Answer the Question!
In the latest 21 Hats Podcast episode, Marcus Sheridan talks about what he believes should be the foundation of any marketing strategy: answering the questions you don't want to answer.
Here are today’s highlights:
Mexico may not be the “nearshoring” fix many had hoped.
District attorneys say they are cracking down on bogus disability lawsuits.
As the pandemic eases, brick-and-mortar stores are mounting a comeback.
A franchised coffee chain is growing by hiring people with developmental disabilities.
THE 21 HATS PODCAST
The Magic of Answering Customer Questions: This week, in a special bonus episode, Marcus Sheridan talks about the revolutionary strategy that he used to save his pool-building business during the Great Recession and that he’s been preaching ever since. That strategy is to volunteer answers to the questions your customers always ask—especially the questions you’ve been taught not to answer, at least not until you absolutely have to, such as those about pricing and potential problems with your product or service. In this conversation, Sheridan also explains how to implement a content marketing strategy, why he isn’t a big proponent of social media, and what most business owners get wrong about marketing.
You can subscribe to the 21 Hats Podcast wherever you get podcasts.
Companies are learning that nearshoring may not be the panacea they’d hoped: “U.S. importers who are studying shifting their sourcing from the Asia-Pacific region to Mexico and deeper into Latin America are finding it tougher to find suppliers with the right raw materials, production quality, and networks for getting their own components that have been established in manufacturing hubs like China and Southeast Asia. Reproducing that capacity and re-creating clusters of suppliers under a nearshoring strategy will take years, experts say.”
“Omar Troncoso, a partner in the consulting firm Kearney based in Mexico City, said the firm saw ‘an amazing increase in the number of clients trying to nearshore’ over the past year.”
“Although 70 percent of CEOs have planned, are considering, or expect to move manufacturing to Mexico, only 17 percent have already done so, according to a recent Kearney study of American manufacturing executives.”
“Many companies are finding that capacity in Mexico is tight and that certain pieces of equipment or components can’t be made there, like expensive molds for plastic goods that have to be brought in from China, said Mr. Troncoso.” READ MORE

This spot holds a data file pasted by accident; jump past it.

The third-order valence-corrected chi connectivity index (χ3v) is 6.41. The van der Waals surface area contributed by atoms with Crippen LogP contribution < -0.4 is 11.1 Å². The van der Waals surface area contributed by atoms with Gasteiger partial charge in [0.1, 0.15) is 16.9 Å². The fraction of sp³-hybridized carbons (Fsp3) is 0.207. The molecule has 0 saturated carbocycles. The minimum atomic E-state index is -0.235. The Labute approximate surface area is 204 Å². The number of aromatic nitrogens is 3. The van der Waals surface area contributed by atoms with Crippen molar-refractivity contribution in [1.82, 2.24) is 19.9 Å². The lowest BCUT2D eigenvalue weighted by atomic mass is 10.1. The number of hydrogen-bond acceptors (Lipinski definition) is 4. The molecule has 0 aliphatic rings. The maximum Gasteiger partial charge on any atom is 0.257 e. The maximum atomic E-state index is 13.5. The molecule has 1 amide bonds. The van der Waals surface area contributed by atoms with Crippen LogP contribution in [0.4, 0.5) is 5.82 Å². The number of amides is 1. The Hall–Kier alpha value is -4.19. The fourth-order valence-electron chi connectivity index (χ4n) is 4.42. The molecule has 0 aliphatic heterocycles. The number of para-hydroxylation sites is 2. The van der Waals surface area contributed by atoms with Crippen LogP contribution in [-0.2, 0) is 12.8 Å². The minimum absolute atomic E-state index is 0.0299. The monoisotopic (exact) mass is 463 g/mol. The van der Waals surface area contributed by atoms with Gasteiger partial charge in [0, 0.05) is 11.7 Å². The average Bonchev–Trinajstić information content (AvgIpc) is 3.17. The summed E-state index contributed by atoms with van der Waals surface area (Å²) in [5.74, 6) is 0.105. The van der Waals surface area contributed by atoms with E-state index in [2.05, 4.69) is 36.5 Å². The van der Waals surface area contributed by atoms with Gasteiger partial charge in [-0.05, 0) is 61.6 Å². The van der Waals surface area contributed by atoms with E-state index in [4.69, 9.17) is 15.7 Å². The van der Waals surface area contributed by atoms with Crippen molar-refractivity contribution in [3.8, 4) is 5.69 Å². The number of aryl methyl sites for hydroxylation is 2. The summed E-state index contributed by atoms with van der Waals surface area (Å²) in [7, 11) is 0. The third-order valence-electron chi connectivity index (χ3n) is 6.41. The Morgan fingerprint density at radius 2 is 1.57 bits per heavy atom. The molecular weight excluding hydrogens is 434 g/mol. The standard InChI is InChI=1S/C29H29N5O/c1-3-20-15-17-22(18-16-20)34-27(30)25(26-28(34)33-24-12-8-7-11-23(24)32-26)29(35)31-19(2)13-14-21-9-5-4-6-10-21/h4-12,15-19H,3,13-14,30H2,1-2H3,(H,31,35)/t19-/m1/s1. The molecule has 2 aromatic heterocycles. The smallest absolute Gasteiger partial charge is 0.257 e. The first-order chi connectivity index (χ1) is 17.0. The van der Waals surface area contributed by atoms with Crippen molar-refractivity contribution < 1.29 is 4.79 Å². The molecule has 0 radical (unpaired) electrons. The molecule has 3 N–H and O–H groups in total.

Is someone finally cracking down on the wave of disability lawsuits? “Industry associations and business owners say serial plaintiffs filing dozens or hundreds of cases are increasingly using the 1990 Americans with Disabilities Act to extract tens of thousands of dollars in settlements — and not to promote access as the landmark civil-rights law intended. Authorities have started to crack down. This week district attorneys in California announced a civil lawsuit against a law firm they say has filed ‘thousands of fraudulent, boilerplate lawsuits against small businesses.’”
“In New York, the number of ADA lawsuits has soared to 2,744 from 125 in 2013, according to Seyfarth Shaw. California accounts for more than half of the 11,452 federal suits filed last year over disability issues.”
“Among them are hundreds of cases brought by a plaintiff represented by Potter Handy, the law firm that is now the focus of a lawsuit by district attorneys in San Francisco and Los Angeles.”
“The district attorneys claimed in a press release that Potter Handy ‘likely defrauded tens of millions of dollars’ from California small businesses.”
“In recent years, ADA cases have expanded to the virtual world. More than 4,000 lawsuits against websites, apps, or video content were filed in 2021, a 15 percent increase from the previous year, according to UsableNet, an accessibility consultancy.” READ MORE
A franchised coffee chain is growing by hiring people with developmental disabilities: “While businesses across the U.S. struggle to find enough employees, Bitty & Beau’s coffee shops say their attrition rate is near zero and they’re inundated with applications every time a location opens. That’s because the chain primarily hires workers from a demographic advocates say has an unemployment rate above 80 percent: people with intellectual and developmental disabilities. ‘There’s an untapped labor force of people with disabilities in every community,’ says Amy Wright, who co-founded the company with her husband, Ben, six years ago. ‘Most of our employees have never had a job before.’”
“Almost 90 percent of the 350-plus employees at Bitty & Beau’s 11 locations have a disability, doing everything from working as baristas to helping plan strategy in the corporate office.”
“The cost of opening a location ranges from $350,000 to more than $700,000, including a $40,000 franchise fee (roughly in line with what big fast-food chains charge).”
“‘We’re trying to shift the way society thinks about people with disabilities from charity to prosperity,’ Ben Wright says. ‘You can run a profitable business that employs people with disabilities.’” READ MORE
The pandemic has changed the way restaurants use social media: “A consistent presence on social media has been important for restaurants for years, but when the coronavirus upended daily life, it became essential. Suddenly, Instagram and Facebook pages were the clearinghouse for basic information — takeout specials, new hours, sudden closings — that websites and Google weren’t nimble enough to handle. The tenor of restaurants’ social media posts has changed, too, said hospitality consultant Liz Einhorn. Pre-pandemic, ‘a lot of it was more show and tell,’ she said, restaurants showcasing dishes and enticing customers. Now, ‘there’s more transparent conversations about challenges they’re facing.’”
“Social media is a platform for restaurant owners to communicate the reasoning behind price increases, service fees, longer waits, and other changes to policy or service.”
“Einhorn cites Middle Child Clubhouse as an example. The all-day bar/restaurant has maintained a requirement that its customers show proof of vaccination even after the city’s mandate lapsed, and it’s used Instagram to remind patrons why (staff chose to).” READ MORE